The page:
Home / Featured / Could Adrenal Fatigue Be Making You Tired? (Part II)

Could Adrenal Fatigue Be Making You Tired? (Part II)

Last week, we looked at some of the causes and symptoms of adrenal fatigue and exhaustion. So what can be done? Since it didn’t develop overnight, treatment will take time. Once it is correctly diagnosed, it may take several months to several years to heal, depending on severity. But with proper care, most can expect to feel well again.

The most common and reliable test is an adrenal stress test: a saliva test which checks the level of cortisol. Blood tests do not test for “free and circulating” cortisol and can be misleading by providing a false “normal.” One physician’s tip to check for these fatigued glands is to have the person take their blood pressure while sitting. Keeping the cuff in place, they are to stand up and immediately take their blood pressure again. The pressure should normally rise upon standing. If it drops, it is a strong indication for adrenal fatigue.

Since we are what we eat, diet is a strong defense. It should exclude white flour and white sugar, caffeine, processed food, alcohol, hydrogenated fats and soft drinks. Grains, beans and potatoes should be restricted or avoided. The food should be organic as much as possible. Nutrient rich fruits and vegetables (choosing vegetables more often than fruit) along with nuts and seeds are essential. Blueberries, blackberries, strawberries and raspberries are excellent as they are low in sugar content. Apples, pears and plums are also good choices. Healthy fats (avocados, olive oil, walnut oil) are recommended. Eggs and free-range chicken, grass-fed beef, turkey and buffalo provide wonderful protein. Lots of filtered water (free of chlorine and other contaminants) is crucial. When using salt, use sea salt. Vitamin C, licorice, B vitamins, Siberian Ginseng or D-ribose may be considered. Conventional medical treatment may include low-level therapeutic dosages of hydrocortisone.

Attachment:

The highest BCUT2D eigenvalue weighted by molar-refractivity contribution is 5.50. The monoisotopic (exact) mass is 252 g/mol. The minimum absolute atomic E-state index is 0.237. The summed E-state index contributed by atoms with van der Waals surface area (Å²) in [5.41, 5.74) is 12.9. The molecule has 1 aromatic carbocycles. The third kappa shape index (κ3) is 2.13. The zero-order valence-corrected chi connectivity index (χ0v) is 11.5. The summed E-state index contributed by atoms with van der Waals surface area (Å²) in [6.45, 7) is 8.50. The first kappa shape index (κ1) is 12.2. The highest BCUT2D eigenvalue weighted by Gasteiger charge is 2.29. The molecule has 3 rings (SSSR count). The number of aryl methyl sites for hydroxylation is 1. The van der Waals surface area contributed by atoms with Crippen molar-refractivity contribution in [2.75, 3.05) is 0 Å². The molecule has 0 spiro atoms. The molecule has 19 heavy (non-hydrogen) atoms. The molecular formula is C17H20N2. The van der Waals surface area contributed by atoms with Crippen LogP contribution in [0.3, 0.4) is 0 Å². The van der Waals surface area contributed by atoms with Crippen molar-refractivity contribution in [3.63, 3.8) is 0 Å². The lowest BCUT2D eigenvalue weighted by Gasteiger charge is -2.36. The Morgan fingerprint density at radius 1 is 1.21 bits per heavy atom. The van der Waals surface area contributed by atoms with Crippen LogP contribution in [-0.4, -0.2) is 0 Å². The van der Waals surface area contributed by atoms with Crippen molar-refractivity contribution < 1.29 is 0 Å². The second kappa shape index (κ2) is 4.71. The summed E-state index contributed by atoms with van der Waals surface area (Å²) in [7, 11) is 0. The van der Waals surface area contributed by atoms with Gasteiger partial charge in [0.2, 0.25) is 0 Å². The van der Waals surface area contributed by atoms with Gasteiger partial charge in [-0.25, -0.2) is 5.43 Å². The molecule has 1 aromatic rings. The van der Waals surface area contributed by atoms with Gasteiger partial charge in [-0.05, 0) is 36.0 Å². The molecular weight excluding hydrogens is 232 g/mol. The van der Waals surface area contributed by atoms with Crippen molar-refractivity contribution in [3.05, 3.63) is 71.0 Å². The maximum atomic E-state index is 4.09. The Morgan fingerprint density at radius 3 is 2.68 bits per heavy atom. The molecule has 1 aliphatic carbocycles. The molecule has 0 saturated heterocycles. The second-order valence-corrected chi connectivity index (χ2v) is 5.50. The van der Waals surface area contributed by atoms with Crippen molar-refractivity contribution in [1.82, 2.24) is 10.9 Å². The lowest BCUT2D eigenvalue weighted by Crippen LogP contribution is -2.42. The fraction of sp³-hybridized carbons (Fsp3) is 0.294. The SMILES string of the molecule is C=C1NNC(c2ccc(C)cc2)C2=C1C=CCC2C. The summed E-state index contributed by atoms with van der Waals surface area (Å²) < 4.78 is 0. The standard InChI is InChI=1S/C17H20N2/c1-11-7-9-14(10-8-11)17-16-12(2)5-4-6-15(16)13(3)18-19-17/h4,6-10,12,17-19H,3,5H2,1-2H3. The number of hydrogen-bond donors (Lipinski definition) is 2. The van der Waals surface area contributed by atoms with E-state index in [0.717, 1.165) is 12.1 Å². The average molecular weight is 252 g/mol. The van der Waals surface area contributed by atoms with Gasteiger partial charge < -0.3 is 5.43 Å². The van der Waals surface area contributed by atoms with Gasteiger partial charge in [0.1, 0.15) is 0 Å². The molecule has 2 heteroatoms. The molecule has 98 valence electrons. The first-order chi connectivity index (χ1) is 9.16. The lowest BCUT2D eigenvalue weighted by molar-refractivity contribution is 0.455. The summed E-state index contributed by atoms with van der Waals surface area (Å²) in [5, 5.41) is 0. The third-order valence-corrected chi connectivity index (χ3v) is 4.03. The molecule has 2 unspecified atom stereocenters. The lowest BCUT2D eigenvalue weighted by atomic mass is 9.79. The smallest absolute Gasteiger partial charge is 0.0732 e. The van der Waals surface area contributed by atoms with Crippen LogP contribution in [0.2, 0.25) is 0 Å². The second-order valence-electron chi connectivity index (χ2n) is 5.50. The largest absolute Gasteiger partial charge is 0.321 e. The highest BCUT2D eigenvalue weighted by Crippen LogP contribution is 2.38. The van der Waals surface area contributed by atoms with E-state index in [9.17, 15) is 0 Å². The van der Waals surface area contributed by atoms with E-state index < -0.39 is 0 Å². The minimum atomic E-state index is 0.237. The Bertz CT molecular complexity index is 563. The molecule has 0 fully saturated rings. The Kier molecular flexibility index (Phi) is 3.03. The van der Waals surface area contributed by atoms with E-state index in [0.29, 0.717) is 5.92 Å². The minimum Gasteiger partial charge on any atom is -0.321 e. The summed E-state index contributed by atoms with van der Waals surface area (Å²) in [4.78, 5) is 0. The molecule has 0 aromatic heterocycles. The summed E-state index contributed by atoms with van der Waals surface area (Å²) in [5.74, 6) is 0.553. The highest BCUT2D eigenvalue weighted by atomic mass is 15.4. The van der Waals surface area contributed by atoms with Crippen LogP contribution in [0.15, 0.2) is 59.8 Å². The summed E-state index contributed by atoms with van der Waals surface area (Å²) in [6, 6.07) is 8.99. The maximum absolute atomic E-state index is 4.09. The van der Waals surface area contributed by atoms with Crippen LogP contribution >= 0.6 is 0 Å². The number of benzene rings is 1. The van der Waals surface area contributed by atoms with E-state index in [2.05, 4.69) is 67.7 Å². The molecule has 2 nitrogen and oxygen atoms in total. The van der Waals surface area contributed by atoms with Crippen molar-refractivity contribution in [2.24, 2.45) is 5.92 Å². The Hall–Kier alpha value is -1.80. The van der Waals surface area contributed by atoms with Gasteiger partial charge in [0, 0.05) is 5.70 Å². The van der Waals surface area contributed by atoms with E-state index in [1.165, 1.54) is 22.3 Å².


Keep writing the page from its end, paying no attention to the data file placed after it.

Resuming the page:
Intensity of treatment will depend on the degree of fatigue or exhaustion. As stated in Part I last week, it is crucial to consult a physician/practitioner with expertise in diagnosing and treating these disorders. The healing plan will need to be specialized for each person. Someone in the early stages may benefit from a particular treatment plan while the same treatment used in advanced stages could worsen the symptoms.

Regardless of the stage, reducing stress and getting as much rest as possible is vital. These small glands do most of their repair work between 10 p.m. and 1 a.m. Deep breathing, prayer or soothing music can be beneficial. Exercising must be gentle; otherwise, it will cause further depletion of the adrenals. Spending time with nature or having a creative outlet can support their function. “He maketh me to lie down in green pastures: he leadeth me beside the still waters. He restoreth my soul: he leadeth me in the paths of righteousness for his name’s sake.” (Psalm 23:2-3 / KJV) God can heal both the body and the soul. What activities help you relax?

About Denise Ferrell

Denise is a Registered Nurse, married, and has lived in Alabama all of her life. She has been a Christian for more than 40 years and has studied Prophecy for over 25 years. She writes devotionals for Faithwriters (www.faithwriters.com). She also writes for TGGmag ('Tween Girls and God online magazine for girls age 9-12). She desires to share Christ with others through her writing and is looking forward to the soon return of our Lord Jesus Christ.

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